Two major points of contention for Currence are the seemingly rushed process and the lack of transparency from the city.
“It’s little bit unusual in the 26 years that I’ve been involved in the city politics, we’ve never had an issue like this that the city didn’t convene a task force before they began creating an ordinance,” he said. “In the past, they’ve always wanted to look at the issues from all sides and get a number of different, faceted views on whatever they were working on before they sat down and crafted an ordinance.”
Currence calls the proposed ordinance “reactionary,” citing the incident at The Lyric Oxford on April 27 when a gun was fired into the air.
“The city contends that it is in no way reactionary, but we had an incident that happened, and now we have a broad ordinance to that incident,” he said. “They hurried with no input from the public and threw together this ordinance.”
City leaders, however, maintain that the ordinance was not crafted in response to one incident.
Mayor Tannehill has been a part of the conversation for the past several years and said this discussion is not a new one and is a result of a growth in population in Oxford.
“We have had an issue for years of not knowing about large special events and at times being short-handed with officers downtown,” Tannehill said. “If we know what we are potentially dealing with…we can plan appropriately. That is the goal.”
She agreed that “some of the pushback was fair” because “we just didn’t have it right to begin with,” and she is hoping to be able to work together with business owners and Oxonians over the next few months to create a solid document. However, she doesn’t see the need for a task force.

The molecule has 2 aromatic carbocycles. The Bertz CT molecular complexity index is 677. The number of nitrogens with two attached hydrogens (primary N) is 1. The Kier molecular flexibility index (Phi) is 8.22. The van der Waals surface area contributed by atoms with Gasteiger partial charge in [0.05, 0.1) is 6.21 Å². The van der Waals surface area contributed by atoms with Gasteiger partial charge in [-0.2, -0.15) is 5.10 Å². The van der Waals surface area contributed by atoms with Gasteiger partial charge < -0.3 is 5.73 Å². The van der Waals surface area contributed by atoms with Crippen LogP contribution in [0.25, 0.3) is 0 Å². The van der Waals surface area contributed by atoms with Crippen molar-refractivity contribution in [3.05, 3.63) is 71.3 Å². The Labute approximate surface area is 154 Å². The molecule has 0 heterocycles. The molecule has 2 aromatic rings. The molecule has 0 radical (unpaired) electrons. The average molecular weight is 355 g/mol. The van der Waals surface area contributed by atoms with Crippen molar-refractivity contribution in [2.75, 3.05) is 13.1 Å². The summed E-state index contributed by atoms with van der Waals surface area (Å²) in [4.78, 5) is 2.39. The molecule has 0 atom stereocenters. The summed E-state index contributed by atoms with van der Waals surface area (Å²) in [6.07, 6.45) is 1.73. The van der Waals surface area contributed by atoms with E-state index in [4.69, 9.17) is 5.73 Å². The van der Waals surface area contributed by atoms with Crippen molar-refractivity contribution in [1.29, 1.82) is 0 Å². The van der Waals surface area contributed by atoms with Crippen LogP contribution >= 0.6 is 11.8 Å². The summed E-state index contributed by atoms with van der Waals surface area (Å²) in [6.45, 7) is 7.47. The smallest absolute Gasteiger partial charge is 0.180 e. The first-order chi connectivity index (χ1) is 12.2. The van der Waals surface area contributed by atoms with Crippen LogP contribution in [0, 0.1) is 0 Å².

“There was talk of forming a Task Force at the Board meeting,” Tannehill said. “I don’t see the need. We have had several.”
As for transparency, Tannehill believes the city has been as transparent as possible.
“This is an open process with input from anyone who wants to give it. I don’t know how we can be any more transparent. I have met personally with bar and restaurant owners and their attorneys repeatedly,” she said. “We have had one public hearing. After every single one of these conversations, changes have been made. And in my opinion, after every one of these conversations, the proposed ordinance has gotten better. We are not rushing this.”
The public is invited to another discussion regarding the proposed ordinance Monday at 10 a.m. at the Oxford Conference Center and Tuesday at 5 p.m. at City Hall.
“I think if you compare the initial proposed ordinance to the version now proposed, there is no way to argue that voices haven’t been heard and valued,” Tannehill said.
Chief East hopes that this ordinance will make the growing community of Oxford a safer place, a sentiment that is shared by Currence.
“There will be nothing but contention and hard feelings if we continue down this road where we are – cramming the ordinance down the throats of business owners,” he said. “I think that if we work together in a measured and thoughtful way, we can come up with something that will work for everyone.”
Read the proposed “Downtown District” ordinance here.